Fake mustaches, hidden cameras, 80,000 agents: How Stasi brutalized a nation

Story highlights

  • Book shows Stasi images including surveillance techniques, house searches and staged arrests
  • Stasi was East Germany's notorious secret service, that employed at least 80,000 full-time agents
  • Images document training that prospective agents underwent, including shadowing a subject

The sometimes ludicrous disguises and complex surveillance techniques used by East Germany's Stasi secret police to psychologically brutalize the population have been revealed, more than two decades after the fall of the Iron Curtain.

From 1950 onwards, the Stasi infiltrated almost every aspect of society and by the mid-1980s, a vast network of unofficial informants and full-time employees had been created. Some spouses spied on their partners, as did neighbors and friends. The ratio of 80,000 full-time agents to the 16 million people in the GDR was higher even than in Soviet Russia.

Defying the KGB: How a forgotten movement freed a people

After the fall of the Berlin Wall in 1989 and Germany's reunification the following year, most of the Stasi archives were opened to the public. Citizens can request their Stasi files from the BStU, revealing the meticulous surveillance they had been subjected to during the Cold War era.

Now the extent to which East Germans were being watched is documented in a new book by Simon Menner.

"People are fascinated by surveillance and secret services, but the public has little access to picture material showing the act of surveillance," the Berlin-based artist told CNN.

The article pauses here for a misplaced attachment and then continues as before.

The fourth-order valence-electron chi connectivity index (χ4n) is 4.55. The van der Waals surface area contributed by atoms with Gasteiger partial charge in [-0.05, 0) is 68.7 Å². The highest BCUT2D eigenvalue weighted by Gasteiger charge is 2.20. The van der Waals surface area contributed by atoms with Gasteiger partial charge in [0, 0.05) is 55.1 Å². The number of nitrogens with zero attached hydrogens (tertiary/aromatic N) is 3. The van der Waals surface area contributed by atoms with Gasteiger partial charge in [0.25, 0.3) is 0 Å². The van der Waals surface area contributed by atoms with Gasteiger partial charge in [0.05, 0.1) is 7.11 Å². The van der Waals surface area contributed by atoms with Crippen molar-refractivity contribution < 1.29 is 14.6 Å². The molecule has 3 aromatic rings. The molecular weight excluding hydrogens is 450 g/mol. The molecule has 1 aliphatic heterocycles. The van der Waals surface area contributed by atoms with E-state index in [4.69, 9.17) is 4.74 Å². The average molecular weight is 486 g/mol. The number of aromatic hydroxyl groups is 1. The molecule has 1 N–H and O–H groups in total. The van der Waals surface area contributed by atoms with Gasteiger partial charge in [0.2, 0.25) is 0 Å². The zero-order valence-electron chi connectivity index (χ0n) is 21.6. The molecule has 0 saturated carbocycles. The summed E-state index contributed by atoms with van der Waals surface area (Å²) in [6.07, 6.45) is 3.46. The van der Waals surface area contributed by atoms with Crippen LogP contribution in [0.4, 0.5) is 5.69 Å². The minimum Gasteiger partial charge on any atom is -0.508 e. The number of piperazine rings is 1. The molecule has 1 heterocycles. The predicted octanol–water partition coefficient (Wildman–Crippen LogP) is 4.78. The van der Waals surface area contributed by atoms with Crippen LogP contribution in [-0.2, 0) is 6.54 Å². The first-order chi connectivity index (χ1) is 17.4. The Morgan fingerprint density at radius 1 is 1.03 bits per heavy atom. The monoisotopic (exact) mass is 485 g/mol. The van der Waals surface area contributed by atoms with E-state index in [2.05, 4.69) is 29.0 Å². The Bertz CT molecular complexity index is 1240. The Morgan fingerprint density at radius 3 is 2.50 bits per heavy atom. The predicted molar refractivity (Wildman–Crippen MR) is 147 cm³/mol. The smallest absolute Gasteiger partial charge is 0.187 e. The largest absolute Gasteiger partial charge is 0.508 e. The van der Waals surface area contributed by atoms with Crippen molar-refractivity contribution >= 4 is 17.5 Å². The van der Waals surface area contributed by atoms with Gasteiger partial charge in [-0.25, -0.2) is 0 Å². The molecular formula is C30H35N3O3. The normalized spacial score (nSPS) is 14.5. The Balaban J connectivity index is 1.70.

Watch: East Germany's spying system

    In his book "Top Secret: Images from the Stasi Archives," Menner includes images that show the creative guises of Stasi personnel. "Most people would probably laugh seeing these pictures now. They look almost ridiculous," he said, "but they show a dark chapter of German history."

    For more than two years, Menner, 35, went through thousands of images and documents at the archive of the Federal Commissioner for the Stasi Archives of the former German Democratic Republic (BStU). "These images offer a glimpse into another world, an extinct culture, but it was a brutal system that showed no sympathy for its people," he said.

    "The fact that Stasi spies had to try to look like ordinary people just shows that they had completely lost the connection to their citizens."

    The aliases of people that spied on them are also in the files and on request the real names can be uncovered. Last month Peer Steinbrück, who is running against Angela Merkel in the race to be Germany's next chancellor released his Stasi file online, revealing that on his visits to the GDR a relative reportedly spied on him.

    According to Menner, thousands of bags of Stasi images and documents are yet to be archived. "I have just scratched the surface and many secrets remain unknown."